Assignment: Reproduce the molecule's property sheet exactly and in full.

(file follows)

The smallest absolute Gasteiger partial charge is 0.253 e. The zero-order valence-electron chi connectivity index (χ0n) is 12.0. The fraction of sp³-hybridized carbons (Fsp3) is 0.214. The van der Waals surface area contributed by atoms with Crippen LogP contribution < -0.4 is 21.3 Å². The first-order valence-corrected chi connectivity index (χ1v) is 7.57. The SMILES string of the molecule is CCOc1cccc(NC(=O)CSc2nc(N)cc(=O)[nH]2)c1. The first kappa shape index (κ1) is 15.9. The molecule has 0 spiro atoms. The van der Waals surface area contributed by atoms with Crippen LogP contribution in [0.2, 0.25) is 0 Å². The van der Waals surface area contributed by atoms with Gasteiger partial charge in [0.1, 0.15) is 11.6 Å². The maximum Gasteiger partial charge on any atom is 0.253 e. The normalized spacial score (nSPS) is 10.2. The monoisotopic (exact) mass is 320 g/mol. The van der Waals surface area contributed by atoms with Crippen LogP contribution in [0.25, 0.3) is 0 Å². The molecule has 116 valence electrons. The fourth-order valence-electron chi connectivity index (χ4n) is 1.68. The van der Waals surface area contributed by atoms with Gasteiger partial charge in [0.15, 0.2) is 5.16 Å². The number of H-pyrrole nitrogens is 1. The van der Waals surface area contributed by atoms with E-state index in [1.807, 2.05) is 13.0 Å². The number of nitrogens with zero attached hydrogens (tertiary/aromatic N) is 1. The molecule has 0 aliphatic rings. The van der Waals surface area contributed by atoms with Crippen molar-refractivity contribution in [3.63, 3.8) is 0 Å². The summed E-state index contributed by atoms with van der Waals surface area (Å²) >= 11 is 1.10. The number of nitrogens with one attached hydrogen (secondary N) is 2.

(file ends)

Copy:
The smallest absolute Gasteiger partial charge is 0.253 e. The zero-order valence-electron chi connectivity index (χ0n) is 12.0. The fraction of sp³-hybridized carbons (Fsp3) is 0.214. The van der Waals surface area contributed by atoms with Crippen LogP contribution < -0.4 is 21.3 Å². The first-order valence-corrected chi connectivity index (χ1v) is 7.57. The SMILES string of the molecule is CCOc1cccc(NC(=O)CSc2nc(N)cc(=O)[nH]2)c1. The first kappa shape index (κ1) is 15.9. The molecule has 0 spiro atoms. The van der Waals surface area contributed by atoms with Crippen LogP contribution in [0.2, 0.25) is 0 Å². The van der Waals surface area contributed by atoms with Gasteiger partial charge in [0.1, 0.15) is 11.6 Å². The maximum Gasteiger partial charge on any atom is 0.253 e. The normalized spacial score (nSPS) is 10.2. The monoisotopic (exact) mass is 320 g/mol. The van der Waals surface area contributed by atoms with Crippen LogP contribution in [0.25, 0.3) is 0 Å². The molecule has 116 valence electrons. The fourth-order valence-electron chi connectivity index (χ4n) is 1.68. The van der Waals surface area contributed by atoms with Gasteiger partial charge in [0.15, 0.2) is 5.16 Å². The number of H-pyrrole nitrogens is 1. The van der Waals surface area contributed by atoms with E-state index in [1.807, 2.05) is 13.0 Å². The number of nitrogens with zero attached hydrogens (tertiary/aromatic N) is 1. The molecule has 0 aliphatic rings. The van der Waals surface area contributed by atoms with Crippen molar-refractivity contribution in [3.63, 3.8) is 0 Å². The summed E-state index contributed by atoms with van der Waals surface area (Å²) >= 11 is 1.10. The number of nitrogens with one attached hydrogen (secondary N) is 2.